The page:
What’s next for Sears?
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There are many reasons why Sears Holdings Corp. ended up filing for bankruptcy. Whether it can grab a slim path forward and succeed as a smaller version of itself is anyone’s guess.
When it was announced Monday that the Hoffman Estates-based retailer — once the biggest in the world and the pride of Chicago — would seek Chapter 11 bankruptcy protection, no one who follows the company was surprised. Sears Holdings also announced CEO Edward S. Lampert, the largest shareholder, would step down from that role but will remain chairman of the board.
The company plans to close 77 Sears stores and 65 Kmart stores by the end of the year, including a Sears in Joliet and Kmarts in Norridge and Griffith, Ind. — in addition to already announced closing of 46 unprofitable stores. That will leave Sears Holdings with roughly 500 stores — a far cry from its 2012 peak when it had 4,000 Sears and Kmart locations. The two chains at one point employed 350,000; the workforce is now down to about 68,000.
In a statement, Lampert said bankruptcy protection will give Sears Holdings “the flexibility to strengthen its balance sheet, enabling the Company to accelerate its strategic transformation, continue right-sizing its operating model, and return to profitability.”
The moves don’t mean Sears is finished — Lampert has said stores are looking forward to welcoming holiday shoppers — but succeeding in the current retail environment, even as a smaller company, will be tough, said David Stowell, a professor of finance at Northwestern University’s Kellogg School of Management.
“I think they have a shot at it,” Stowell said. A lot depends on whether the company brings in new management that has the freedom to work creatively, he said.
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Others were not so optimistic.
James Dion, a Chicago-based retail consultant who worked for Sears as a senior buyer in the late 1970s and early ’80s, described Sears and Kmart as “dead man walking” companies whose real estate is worth more than the brands.
It will be hard to get shoppers excited about a new Sears, Dion said.
“The likelihood of them coming back leaner and meaner is kind of slim to none,” he said.
Neil Saunders, managing director of GlobalData Retail, wrote in a note to investors: “In our view, too much rot has set in at Sears to make it [a] viable business.”
The company announced Monday it has secured $300 million in financing from banks to maintain operations through bankruptcy. It is negotiating an additional $300 million loan from Lampert’s ESL Hedge fund.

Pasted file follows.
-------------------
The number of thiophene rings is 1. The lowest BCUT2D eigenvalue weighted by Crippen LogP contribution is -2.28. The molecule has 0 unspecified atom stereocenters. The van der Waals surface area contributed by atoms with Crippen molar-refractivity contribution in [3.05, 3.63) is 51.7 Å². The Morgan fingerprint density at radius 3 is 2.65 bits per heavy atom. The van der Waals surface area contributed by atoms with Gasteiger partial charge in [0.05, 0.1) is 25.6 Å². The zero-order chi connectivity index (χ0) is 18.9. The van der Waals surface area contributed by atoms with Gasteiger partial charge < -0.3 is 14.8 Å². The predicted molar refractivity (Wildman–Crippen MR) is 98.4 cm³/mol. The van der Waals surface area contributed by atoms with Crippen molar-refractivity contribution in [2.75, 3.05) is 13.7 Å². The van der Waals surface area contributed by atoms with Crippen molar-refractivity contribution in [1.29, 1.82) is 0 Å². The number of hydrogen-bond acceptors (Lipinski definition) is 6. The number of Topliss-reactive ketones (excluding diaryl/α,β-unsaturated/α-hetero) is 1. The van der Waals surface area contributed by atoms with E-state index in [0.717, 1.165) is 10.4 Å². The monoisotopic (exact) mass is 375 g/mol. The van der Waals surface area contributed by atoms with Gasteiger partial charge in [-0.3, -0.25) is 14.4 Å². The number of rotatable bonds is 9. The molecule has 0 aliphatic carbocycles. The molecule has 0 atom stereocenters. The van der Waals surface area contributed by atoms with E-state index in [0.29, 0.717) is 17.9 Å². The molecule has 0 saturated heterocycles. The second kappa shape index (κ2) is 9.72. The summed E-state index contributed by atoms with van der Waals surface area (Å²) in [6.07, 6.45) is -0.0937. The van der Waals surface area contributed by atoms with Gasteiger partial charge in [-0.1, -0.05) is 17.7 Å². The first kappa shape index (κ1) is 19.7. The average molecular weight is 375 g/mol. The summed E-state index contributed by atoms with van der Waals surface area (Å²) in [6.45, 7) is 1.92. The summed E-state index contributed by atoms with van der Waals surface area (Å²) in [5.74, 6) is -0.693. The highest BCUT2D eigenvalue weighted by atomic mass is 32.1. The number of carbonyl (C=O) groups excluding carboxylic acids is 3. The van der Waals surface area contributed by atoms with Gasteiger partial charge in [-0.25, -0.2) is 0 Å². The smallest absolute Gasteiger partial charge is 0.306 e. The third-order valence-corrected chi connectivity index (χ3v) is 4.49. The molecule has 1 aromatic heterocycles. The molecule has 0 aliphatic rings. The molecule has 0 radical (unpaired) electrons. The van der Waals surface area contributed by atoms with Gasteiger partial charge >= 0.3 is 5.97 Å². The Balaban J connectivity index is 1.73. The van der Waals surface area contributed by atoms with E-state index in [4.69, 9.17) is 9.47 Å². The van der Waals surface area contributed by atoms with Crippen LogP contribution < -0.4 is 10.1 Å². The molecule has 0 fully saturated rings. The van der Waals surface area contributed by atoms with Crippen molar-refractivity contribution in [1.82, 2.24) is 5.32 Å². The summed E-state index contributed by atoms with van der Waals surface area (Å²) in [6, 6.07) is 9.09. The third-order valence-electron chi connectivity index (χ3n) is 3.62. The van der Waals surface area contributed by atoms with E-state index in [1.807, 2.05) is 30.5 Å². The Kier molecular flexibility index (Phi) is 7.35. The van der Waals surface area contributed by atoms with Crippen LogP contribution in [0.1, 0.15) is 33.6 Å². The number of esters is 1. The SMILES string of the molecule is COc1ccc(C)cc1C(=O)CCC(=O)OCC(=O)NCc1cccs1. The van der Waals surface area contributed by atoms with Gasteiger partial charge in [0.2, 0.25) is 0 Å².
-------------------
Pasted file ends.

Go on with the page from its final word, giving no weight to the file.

The bankruptcy filing listed between $1 billion and $10 billion in assets while liabilities range between $10 billion to $50 billion. It listed the Pension Benefit Guarantee Corp., the federal agency that insures pensions, as Sears’ biggest unsecured creditor, but noted the amount it owed the agency was “unknown,” according to court documents.
The rise of Sears
Walking through a Sears store now, it’s easy to forget what an innovator it once was.
Before there was Amazon — or, for that matter, Home Depot or Walmart or Kmart — there was Sears. From its beginnings as a mail-order watch business in Minneapolis 132 years ago, the company grew to become America’s everything-under-one-roof store and the biggest retailer in the world.
For generations of Americans, the Sears, Roebuck and Co. catalog was a shopper’s “bible” of clothing, toys, housewares and hardwares.
“It was the Amazon of its day,” said Mark Cohen, a professor of retailing at Columbia University and a former Sears executive.
Sears was born in 1886, when Richard W. Sears began selling watches to supplement his income as a railroad station agent in North Redwood, Minn. By the next year, he had opened his first store in Chicago and had hired a watchmaker named Alvah C. Roebuck.
The company published its first mail-order catalog in 1888. Together with companies like Montgomery Ward and J.C. Penney, Sears helped bring American consumer culture to middle America.
Sears sold just about anything. Between 1908 and 1940, the company sold about 75,000 build-from-a-kit houses, many of which are still standing.
For generations, Sears was an innovator in practically every area, including home delivery, product-testing laboratories and employee profit-sharing.